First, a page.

But when Stahl began questioning Kantor on just that subject, compromise, he retreated to evade mode. I give her credit; she pushed harder than most TV reporters have been doing lately, asking him repeatedly to explain why the Democrats seemed willing to compromise by including both revenue and huge spending cuts, even on entitlements ― while the Republicans refused to consider raising taxes on the super-rich to bring in new revenue. He couldn’t answer; he continued to say that he was willing to cooperate, but no one should compromise their core principles. Stahl then said that even his idol, Ronald Reagan had compromised by raising taxes, but Kantor wouldn’t budge. Even as “60 Minutes” played a clip showing Reagan telling the American people that his tax increase was a compromise, Kantor regurgitated that Reagan had never compromised. It was like arguing with a doorknob.
And that’s pretty much what I’ve been doing with my political rantings and ravings . . . trying to convince people who need to believe the sky is yellow that it’s blue.
Kantor has no choice. He and his cohorts need to remain intransigent if they want to keep their jobs. For that matter, Obama has to remain part-pragmatist, part idealist if he wants to keep his. They all have to play their roles and I’m beginning to believe that none of it matters; it won’t make the slightest bit of difference in the end. Because none of them has any real power. None of them can change the course we’re on.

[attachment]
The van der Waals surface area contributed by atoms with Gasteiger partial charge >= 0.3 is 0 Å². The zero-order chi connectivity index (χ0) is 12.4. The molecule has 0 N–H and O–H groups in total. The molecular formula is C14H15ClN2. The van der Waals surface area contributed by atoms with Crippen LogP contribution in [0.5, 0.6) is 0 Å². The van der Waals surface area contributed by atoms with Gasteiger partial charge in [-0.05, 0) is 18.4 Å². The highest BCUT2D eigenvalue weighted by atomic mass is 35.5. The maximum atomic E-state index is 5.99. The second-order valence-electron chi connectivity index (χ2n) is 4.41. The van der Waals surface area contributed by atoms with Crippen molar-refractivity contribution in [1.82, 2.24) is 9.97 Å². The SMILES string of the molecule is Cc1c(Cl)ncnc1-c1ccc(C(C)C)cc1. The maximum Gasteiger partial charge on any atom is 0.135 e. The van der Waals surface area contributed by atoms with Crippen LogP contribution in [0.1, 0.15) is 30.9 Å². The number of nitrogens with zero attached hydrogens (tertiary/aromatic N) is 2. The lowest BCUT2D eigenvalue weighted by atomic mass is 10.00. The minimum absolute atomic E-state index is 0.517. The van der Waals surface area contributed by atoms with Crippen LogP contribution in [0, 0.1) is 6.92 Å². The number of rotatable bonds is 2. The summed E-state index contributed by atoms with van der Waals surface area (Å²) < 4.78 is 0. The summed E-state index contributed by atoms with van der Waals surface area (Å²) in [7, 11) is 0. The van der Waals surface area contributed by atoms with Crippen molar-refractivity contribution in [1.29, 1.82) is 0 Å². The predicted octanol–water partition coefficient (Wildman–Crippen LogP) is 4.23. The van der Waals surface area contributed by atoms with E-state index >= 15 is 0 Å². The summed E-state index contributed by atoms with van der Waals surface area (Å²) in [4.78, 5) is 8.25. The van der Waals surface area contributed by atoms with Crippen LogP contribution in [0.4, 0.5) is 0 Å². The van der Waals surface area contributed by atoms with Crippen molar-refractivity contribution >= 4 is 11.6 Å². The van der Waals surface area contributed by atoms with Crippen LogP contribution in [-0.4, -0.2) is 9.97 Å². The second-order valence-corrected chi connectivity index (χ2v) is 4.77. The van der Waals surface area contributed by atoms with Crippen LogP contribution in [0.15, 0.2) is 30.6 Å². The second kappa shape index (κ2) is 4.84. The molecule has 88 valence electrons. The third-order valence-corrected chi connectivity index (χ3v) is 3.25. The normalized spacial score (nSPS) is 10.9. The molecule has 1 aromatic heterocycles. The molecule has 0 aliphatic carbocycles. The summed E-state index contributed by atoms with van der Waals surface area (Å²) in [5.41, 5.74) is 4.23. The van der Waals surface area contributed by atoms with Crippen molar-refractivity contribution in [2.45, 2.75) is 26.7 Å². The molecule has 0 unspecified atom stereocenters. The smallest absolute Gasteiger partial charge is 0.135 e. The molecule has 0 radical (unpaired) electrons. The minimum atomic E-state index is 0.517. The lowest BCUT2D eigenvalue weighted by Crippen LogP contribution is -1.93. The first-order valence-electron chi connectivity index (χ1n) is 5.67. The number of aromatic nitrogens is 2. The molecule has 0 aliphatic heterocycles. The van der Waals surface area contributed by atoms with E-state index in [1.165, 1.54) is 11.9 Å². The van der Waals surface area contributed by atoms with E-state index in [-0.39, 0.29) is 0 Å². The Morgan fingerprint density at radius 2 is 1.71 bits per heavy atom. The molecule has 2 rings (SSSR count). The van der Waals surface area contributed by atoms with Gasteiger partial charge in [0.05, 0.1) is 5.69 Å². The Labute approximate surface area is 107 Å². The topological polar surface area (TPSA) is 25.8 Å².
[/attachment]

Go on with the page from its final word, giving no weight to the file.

At least, that’s what Lawrence Lessig, the author/economist who wrote Republic, Lost, has put in my head with his theory about how big money corrupts our government ―both the left and the right. According to Lessig, moneyed special interests wield such extraordinary influence over our political system that there really is no fix, or certainly not one currently being put forth by either party. Neither party is motivated to find a solution, either, because politicians, no matter how well-intentioned, depend upon the existing, highly corrupt system if they want to remain politicians.
If he’s right, and I admit I’ve only read excerpts from his book and not the whole book yet, then we’re in for more of the same for a very long time. After all, Obama came in pledging, and I believe wanting, to reform government, and found it impossible. As Lessig points out, the list of problems that never get resolved is endless:
“ Bloated and inefficient bureaucracies; an invisible climate policy; a tax code that would embarrass Dickens; health care policies that have little to do with health; regulations designed to protect inefficiency; environmental policies that exempt the producers of the greatest environmental harms; food that is too expensive (since protected); food that is unsafe (since unregulated); a financial system that has already caused great harm, has been left unreformed, and is primed and certain to cause great harm again.”
And that list doesn’t even include the deficit, the debt, or unemployment!
So I’m taking a break from politics, for awhile, that is. Hopefully, for all our sakes, Lessig’s views are extreme and there really are some solutions out there. Hopefully, I’ll get inspired by something or someone again. I’ll know more by the time I write my next column. Or the one after that.